This restaurant is now closed.

Scusami has been part of the Melbourne dining scene for very many years. It’s been at least a dozen since Greedy Girl and her dear friend Bev the cook had a girls’ night out there. At the time, it was one of the more noted Italian restaurants in this foodie city. While the original crew is long gone, the style of food has remained fairly constant. Despite that, there’s been very little buzz lately about this restaurant. Scusami, much like the entire Southgate precinct, has become a bit like that relative you don’t see very often. You know you should pay them a visit but something else always seems to come up.

Despite its excellent position (particularly at night where the view over the nearby Flinders Street station is improved by illumination and the twinkling lights in the CBD office buildings behind), the restaurant floor looks a bit tired. On a sunny day or balmy night, the terrace area would provide a lovely aspect, but on this particular spring Sunday, it was too cool to sit outside. Greedy Girl and gluttonous husband opted for a quiet table in a corner. We were the first to arrive for the lunch service and Greedy Girl commented the restaurant didn’t seem quite as glamorous as she’d remembered.

This was our second foray into coupon dining. The deal, for $89, promised us three courses plus a bottle of wine to the value of $55. The reality, as our very pleasant waitress explained, was that we could spend up to $205 before we needed to top up. While normally we would share a dessert, Greedy Girl spied one of her all-time favourites (more on that later) so we chose three courses apiece and then contemplated the wine list. Gluttonous husband being good with figures, we toted up the cost of our choices and estimated that, with a bottle of Coldstream Hills pinot noir on top, we’d be up for an extra $10. All told, we thought it was a bargain.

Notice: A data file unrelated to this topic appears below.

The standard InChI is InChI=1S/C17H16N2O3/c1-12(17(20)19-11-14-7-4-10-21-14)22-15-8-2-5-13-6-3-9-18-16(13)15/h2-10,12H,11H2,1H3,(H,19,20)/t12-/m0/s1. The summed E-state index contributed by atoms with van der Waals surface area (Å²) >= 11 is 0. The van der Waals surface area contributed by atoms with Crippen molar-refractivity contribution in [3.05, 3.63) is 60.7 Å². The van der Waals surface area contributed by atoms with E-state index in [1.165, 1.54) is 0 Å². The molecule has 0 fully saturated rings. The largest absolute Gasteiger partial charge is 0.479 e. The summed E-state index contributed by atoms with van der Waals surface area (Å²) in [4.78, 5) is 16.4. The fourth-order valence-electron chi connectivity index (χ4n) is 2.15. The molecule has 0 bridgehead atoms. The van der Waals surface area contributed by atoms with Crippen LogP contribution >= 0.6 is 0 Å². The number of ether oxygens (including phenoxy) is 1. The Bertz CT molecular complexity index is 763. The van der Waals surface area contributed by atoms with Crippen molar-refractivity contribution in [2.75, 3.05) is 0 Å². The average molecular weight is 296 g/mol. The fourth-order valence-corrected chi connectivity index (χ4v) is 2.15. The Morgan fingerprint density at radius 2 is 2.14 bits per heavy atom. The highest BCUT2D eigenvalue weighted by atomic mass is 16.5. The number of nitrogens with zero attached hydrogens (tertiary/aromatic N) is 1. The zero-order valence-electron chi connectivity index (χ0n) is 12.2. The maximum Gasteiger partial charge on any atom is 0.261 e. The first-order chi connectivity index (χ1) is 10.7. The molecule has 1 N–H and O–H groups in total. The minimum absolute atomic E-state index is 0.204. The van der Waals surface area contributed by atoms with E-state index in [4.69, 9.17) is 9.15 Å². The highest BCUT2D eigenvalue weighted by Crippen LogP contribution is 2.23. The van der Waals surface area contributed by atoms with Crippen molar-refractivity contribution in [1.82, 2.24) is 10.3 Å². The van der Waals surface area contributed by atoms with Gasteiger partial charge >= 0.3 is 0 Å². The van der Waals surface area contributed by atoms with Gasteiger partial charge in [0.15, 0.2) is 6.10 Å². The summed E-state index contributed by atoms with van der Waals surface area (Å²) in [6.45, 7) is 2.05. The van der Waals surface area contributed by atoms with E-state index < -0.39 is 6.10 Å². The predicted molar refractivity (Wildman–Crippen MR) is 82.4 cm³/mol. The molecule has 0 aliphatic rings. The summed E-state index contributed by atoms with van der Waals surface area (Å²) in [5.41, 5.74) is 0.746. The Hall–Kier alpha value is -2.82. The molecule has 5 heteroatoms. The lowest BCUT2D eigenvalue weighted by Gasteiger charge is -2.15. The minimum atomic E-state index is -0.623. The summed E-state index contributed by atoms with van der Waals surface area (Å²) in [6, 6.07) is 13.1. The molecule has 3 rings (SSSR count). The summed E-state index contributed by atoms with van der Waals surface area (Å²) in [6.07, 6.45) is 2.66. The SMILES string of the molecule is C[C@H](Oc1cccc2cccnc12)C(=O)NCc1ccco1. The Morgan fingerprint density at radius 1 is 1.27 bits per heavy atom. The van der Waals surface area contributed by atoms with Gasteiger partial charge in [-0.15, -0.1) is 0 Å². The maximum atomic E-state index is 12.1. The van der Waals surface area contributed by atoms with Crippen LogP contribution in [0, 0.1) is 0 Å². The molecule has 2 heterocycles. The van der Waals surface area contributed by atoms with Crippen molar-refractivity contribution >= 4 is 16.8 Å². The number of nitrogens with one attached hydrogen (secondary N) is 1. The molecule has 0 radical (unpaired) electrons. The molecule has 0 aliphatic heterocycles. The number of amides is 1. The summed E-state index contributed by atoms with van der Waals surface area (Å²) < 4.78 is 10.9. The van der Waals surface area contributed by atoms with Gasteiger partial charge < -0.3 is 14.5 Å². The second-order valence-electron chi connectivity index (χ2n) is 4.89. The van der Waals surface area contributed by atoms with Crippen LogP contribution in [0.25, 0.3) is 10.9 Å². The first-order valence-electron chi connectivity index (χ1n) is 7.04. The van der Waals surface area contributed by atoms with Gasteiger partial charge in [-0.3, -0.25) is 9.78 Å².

According to the Scusami website, the head chef is Daniel Collins who started cooking in England under such Italian cooking luminaries as Giorgio Locatelli and Angela Hartnett. He’s also worked for other notable chefs including Gordon Ramsay, Jason Atherton and Marcus Wareing.
There is plenty to choose from on the menu. We chose calamari fritti and stuffed zucchini flowers to start. Our attentive and personable waitress immediately asked if we’d like to share. We would!

The calamari had a polenta crumb and was served simply on a bed of rocket with lemon wedges and a ‘home made’ aioli. It was perfectly tender and not at all greasy but Greedy Girl would have preferred it to be cooked just a little longer to achieve a more golden colour.

The zucchini flowers, or fiori di zucca ripieni as they are described on the menu were perfectly edible, if not a wow. The stuffing was goat’s cheese and pine nuts and the dish was served on rocket with a light tomato sauce. The flowers, as you’d hope, were very tender and the cheese and pine nut mixture was delicious, but the stalks were a little on the tough side.
We then moved to mains. Greedy Girl chose fillet steak with a spelt risotto and porcini cream.

This was a large dish with a liberal sprinkling of broad beans, wilted greens and some roasted carrots. The beef was tender and the porcini mushroom sauce was very good. Greedy Girl found the spelt risotto to be a little stodgy and the roasted carrots were just a bit too dry for her liking.

Gluttonous husband chose costata di vitello – a veal cutlet served with an olive crust, artichokes, asparagus salad and salsa verde.